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Slade House(4)
David Mitchell

He taps his temple. “Cranially implanted teleport circuitry.”

I know he jumped really, but I like his answer better. Jonah’s taller than me, but most kids are. Last week Gaz Ingram changed my official nickname from Gaylord Baconface to Poison Dwarf.

“An incurable show-off,” sighs Norah Grayer. “Now, Rita, I do hope you won’t mind, but Yehudi Menuhin’s dropped by and I told him about your Debussy recital. He’s positively bursting to meet you.”

Mum makes a face like an astonished kid from Peanuts: “The Yehudi Menuhin? He’s here? This afternoon?”

Lady Grayer nods like it’s no big deal. “Yes, he had a ‘gig’ at the Royal Festival Hall last night, and Slade House has become his London bolt-hole-cum-pied-à-terre, as it were. Say you don’t mind?”

“Mind?” says Mum. “Meeting Sir Yehudi? Of course I don’t mind, I just…can’t quite believe I’m awake.”

“Bravissima.” Lady Grayer takes Mum by the arm and steers her towards the big house. “Don’t be shy—Yehudi’s a teddy bear. Why don’t you chaps”—she turns to Jonah and me—“amuse yourselves in this glorious sunshine for a little while? Mrs. Polanski’s making coffee éclairs, so be sure to work up an appetite.”

· · ·
“Eat a damson, Nathan,” says Jonah, handing me a fruit from the tree. He sits down at the base of one tree, so I sit down against its neighbor.

“Thanks.” Its warm slushy flesh tastes of early August mornings. “Is Yehudi Menuhin really visiting?”

Jonah gives me a look I don’t understand. “Why on earth would Norah lie?”

I’ve never met a boy who calls his mum by her Christian name. Dad’d call it “very modern.” “I didn’t say she is lying. It’s just that he’s an incredibly famous virtuoso violinist.”

Jonah spits his damson stone into tall pink daisies. “Even incredibly famous virtuoso violinists need friends. So how old are you, Nathan? Thirteen?”

“Bang on.” I spit my stone farther. “You?”

“Same,” he says. “My birthday’s in October.”

“February.” I’m older, if shorter. “What school do you go to?”

“School and I never saw eye to eye,” says Jonah. “So to speak.”

I don’t understand. “You’re a kid. You have to go. It’s the law.”

“The law and I never got on, either. ’Nother damson?”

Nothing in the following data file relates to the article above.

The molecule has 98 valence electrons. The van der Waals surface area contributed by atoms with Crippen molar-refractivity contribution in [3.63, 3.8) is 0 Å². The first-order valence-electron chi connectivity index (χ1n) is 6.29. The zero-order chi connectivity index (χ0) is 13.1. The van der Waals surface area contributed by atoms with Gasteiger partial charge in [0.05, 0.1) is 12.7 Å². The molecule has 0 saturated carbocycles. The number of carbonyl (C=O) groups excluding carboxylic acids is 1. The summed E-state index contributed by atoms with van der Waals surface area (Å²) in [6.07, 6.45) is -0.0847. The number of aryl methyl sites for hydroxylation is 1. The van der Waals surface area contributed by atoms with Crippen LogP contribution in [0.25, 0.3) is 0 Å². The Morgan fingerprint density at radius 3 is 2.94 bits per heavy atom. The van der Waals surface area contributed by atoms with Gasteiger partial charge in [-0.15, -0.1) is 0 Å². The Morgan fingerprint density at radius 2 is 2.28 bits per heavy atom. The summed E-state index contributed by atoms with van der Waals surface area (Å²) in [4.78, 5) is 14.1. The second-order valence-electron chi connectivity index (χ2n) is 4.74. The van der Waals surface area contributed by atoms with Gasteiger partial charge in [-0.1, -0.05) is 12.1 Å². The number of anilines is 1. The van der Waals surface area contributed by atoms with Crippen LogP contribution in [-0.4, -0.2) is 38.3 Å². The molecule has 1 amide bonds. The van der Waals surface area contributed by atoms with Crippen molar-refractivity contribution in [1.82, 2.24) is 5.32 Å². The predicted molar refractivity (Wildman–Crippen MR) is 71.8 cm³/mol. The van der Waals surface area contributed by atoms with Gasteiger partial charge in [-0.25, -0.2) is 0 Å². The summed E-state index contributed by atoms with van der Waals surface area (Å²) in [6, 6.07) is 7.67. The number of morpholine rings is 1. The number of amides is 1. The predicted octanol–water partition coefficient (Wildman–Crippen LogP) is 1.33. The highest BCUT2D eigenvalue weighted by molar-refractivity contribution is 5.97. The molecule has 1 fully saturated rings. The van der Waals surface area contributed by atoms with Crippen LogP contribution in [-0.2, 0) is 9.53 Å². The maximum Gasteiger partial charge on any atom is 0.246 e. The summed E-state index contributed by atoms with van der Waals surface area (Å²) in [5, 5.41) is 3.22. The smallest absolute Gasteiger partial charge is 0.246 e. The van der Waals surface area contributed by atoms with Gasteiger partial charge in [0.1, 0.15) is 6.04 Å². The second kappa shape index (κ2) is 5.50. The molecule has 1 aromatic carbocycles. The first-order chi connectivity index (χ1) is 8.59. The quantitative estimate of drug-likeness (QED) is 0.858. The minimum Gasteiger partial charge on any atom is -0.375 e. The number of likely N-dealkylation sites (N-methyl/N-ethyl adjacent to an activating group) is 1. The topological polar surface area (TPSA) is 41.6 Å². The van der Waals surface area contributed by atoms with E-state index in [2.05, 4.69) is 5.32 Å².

“Thanks. But what about the truancy officer?”

Jonah’s face may mean he’s puzzled. Mrs. Marconi and me have been working on “puzzled.” “The what officer?”

I don’t get it. He must know. “Are you taking the piss?”

Jonah says, “I wouldn’t dream of taking your piss. What would I do with it?” That’s kind of witty, but if I ever used it on Gaz Ingram he’d crucify me on the rugby posts. “Seriously, I’m taught at home.”

“That must be ace. Who teaches you? Your mum?”

Jonah says, “Our master,” and looks at me.

His eyes hurt, so I look away. Master’s like a posh word for “teacher.” “What’s he like?”

Jonah says, not like he’s trying to boast, “A true genius.”

“I’m dead jealous,” I admit. “I hate my school. Hate it.”

“If you don’t fit into the system, the system makes life hell. Is your father a pianist too, like your mother?”

I like talking about Dad as much as I hate talking about school. “No. Dad lives in Salisbury but Salisbury in Rhodesia, not Wiltshire. Dad’s from there, from Rhodesia, and he works as a trainer for the Rhodesian Army. Lots of kids tell fibs about their dads, but I’m not. My dad’s an ace marksman. He can put a bullet between a man’s eyes at a hundred meters. He let me watch him once.”

“He let you watch him put a bullet between a man’s eyes?”

“It was a shop dummy at a rifle range near Aldershot. It had a rainbow wig and an Adolf Hitler mustache.”

Doves or pigeons coo in the damson trees. No one’s ever very sure if doves and pigeons are the same bird or not.

“Must be tough,” says Jonah, “your father being so far away.”

I shrug. Mum told me to keep shtum about the divorce.

“Have you ever visited Africa?” asks Jonah.

“No, but Dad promised I can visit next Christmas. I was meant to go last Christmas, but Dad suddenly had lots of soldiers to train. When it’s winter here, it’s summer there.” I’m about to tell Jonah about the safari Dad’s going to take me on, but Mrs. Marconi says talking’s like ping-pong: you take turns. “What job does your dad do?”

I’m expecting Jonah to tell me his father’s an admiral or a judge or something lordly, but no. “Father died. Shot. It was an accident on a pheasant shoot. It all happened a long, long time ago.”

Can’t be that long ago, I think, but I just say, “Right.”

The purple foxgloves sway like something’s there…

· · ·
…but there isn’t, and Jonah says, “Tell me about your recurring nightmare, Nathan.” We’re sitting by the pond on warm paving slabs. The pond’s a long rectangle, with water lilies and a bronze statue of Neptune in the middle gone turquoise and bruised. The pond’s bigger than our whole garden, which is really just a muddy yard with a washing line and rubbish bins. Dad’s lodge in Rhodesia has land going down to a river where there’re hippos. I think of Mrs. Marconi telling me to “Focus on the subject.” “How do you know about my nightmare?”

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